Predicting the response of breast cancer to systemic therapy

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Published: 17 Aug 2010
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Prof Marc van de Vijver - Academic Medical Centre, Amsterdam, Netherlands
Prof van de Vijver discusses his work identifying genes that can be used to predict response to breast cancer treatment. Gene expression profiles of tumour samples are used to identify which genes are associated with response or no response to therapy. Prof van de Vijver explains how genetic profiles can be an important tool for clinicians, allowing them to tailor therapy to individual patients.

EACR 21, 26—29 June 2010, Oslo

Interview with Professor Marc van de Vijver (Academic Medical Centre, Amsterdam, Netherlands)

Predicting the response of breast cancer to systemic therapy

Here at the EACR I’m talking about trying to predict responsiveness of breast cancer to systemic therapy and more specific to chemotherapy and to targeted therapy directed against HER2. So we have been doing gene expression profiling experiments over the last ten years or so to try to identify gene expression signatures that are associated with prognosis and with response to specific therapies. The approach that we are taking is to use tumours from patients that have either been biopsied or operated on, to use the RNA from those tumours to perform gene expression profiling and then to relate the gene expression profiles to outcome and using that approach to identify gene expression signatures associated with specific disease parameters such as outcome and response to therapy.

What we are doing is gene expression profiling using the current techniques can assess gene expression levels for each gene in the human genome in tumour material and so you take an unbiased approach by not first selecting genes but you look at all the genes that are present in the genome and then you ask, for example, you take a group of patients where you know whether the tumours have responded to chemotherapy or not and then using statistical approaches you interrogate the gene expression database which you have and you ask, for example, are there gene expression signatures that are associated with response to therapy or no response to therapy. Then when you identify genes with that approach the first, very important step is to do validation because basically what you do is 25,000 statistical tests and simply by chance you can identify genes that, in the end, are not associated with chemotherapy response. So first of all you have to validate the findings from such experiments and then, of course, also you can try to do functional experiments to further experimentally validate that the genes that you have identified really play a role in chemotherapy responsiveness.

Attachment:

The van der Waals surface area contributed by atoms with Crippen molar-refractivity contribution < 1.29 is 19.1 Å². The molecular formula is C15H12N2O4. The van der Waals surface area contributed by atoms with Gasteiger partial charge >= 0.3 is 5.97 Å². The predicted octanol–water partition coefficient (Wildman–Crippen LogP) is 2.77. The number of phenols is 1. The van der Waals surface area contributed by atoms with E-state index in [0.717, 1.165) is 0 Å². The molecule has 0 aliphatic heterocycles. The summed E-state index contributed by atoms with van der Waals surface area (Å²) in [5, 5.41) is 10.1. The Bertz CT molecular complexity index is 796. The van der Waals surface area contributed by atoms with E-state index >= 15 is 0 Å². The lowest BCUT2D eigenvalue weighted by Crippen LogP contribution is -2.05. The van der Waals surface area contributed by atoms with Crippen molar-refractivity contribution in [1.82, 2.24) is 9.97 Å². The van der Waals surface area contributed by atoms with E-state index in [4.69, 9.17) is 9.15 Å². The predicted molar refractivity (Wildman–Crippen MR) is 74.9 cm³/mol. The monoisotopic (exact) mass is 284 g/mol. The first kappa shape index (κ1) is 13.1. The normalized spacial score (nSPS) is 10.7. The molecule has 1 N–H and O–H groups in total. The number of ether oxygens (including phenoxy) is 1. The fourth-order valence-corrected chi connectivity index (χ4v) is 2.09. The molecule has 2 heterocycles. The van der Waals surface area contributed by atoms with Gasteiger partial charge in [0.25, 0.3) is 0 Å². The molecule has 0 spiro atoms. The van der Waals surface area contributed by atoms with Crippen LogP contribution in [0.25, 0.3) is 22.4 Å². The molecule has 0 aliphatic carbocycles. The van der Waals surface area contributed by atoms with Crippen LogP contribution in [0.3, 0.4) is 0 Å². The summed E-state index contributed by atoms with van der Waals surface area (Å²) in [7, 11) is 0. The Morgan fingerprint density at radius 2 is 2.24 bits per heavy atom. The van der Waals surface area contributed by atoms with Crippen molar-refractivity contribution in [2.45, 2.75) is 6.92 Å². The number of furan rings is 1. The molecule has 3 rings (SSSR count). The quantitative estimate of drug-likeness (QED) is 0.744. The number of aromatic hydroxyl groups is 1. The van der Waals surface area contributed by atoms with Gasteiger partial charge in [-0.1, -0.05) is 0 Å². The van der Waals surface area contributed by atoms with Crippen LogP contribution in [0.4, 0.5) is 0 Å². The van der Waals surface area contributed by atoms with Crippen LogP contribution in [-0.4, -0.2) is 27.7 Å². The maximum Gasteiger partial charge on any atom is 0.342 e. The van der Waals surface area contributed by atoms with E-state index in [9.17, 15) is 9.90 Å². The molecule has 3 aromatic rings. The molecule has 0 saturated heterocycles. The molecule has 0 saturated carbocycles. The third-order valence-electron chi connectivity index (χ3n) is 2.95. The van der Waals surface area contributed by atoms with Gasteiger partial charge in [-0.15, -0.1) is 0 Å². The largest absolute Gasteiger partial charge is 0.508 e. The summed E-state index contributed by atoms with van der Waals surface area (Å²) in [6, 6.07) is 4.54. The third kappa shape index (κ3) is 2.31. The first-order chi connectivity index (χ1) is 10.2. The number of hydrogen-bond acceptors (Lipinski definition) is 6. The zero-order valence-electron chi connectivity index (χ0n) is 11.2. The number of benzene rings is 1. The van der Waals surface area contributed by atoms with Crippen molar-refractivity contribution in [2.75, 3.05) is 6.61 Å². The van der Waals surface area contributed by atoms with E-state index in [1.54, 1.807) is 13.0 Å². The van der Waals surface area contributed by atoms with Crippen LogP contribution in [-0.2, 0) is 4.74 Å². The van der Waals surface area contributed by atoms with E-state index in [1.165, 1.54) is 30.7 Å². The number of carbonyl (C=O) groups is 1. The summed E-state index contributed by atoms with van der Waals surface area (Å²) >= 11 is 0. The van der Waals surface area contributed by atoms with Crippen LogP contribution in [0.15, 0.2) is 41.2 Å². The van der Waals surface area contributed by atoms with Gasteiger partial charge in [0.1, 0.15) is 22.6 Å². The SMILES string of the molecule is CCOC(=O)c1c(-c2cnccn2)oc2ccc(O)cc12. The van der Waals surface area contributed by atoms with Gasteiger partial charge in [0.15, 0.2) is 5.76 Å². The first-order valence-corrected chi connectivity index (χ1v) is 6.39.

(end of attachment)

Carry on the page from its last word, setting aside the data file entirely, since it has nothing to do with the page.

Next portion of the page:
How do you see this impacting the clinic?

The impact in the clinic is greatly needed because what’s happening now is that there is an increasing number of systemic therapies, chemotherapies and targeted therapies, and we know that for each of those therapies, for each single agent in those therapies we know that there is a proportion of tumours that respond to the therapy but there is also a large proportion of tumours that do not respond to the therapy. At the moment we hardly know how to predict responsiveness so we have to treat all patients with the same regimens of chemotherapy and targeted therapies. By knowing up front to which agents tumours will respond, we can tailor the therapy to the individual tumour and to the individual patient. So I expect that in the coming years new diagnostic tests will emerge that will make it possible to optimise treatment for individual patients.

What about cost?

There will be a decreasing cost because we will not treat all patients with an agent but we will only treat those patients that have a tumour that we can predict will respond to that therapy. And the cost of the diagnostic tests is much lower than the cost of the treatments.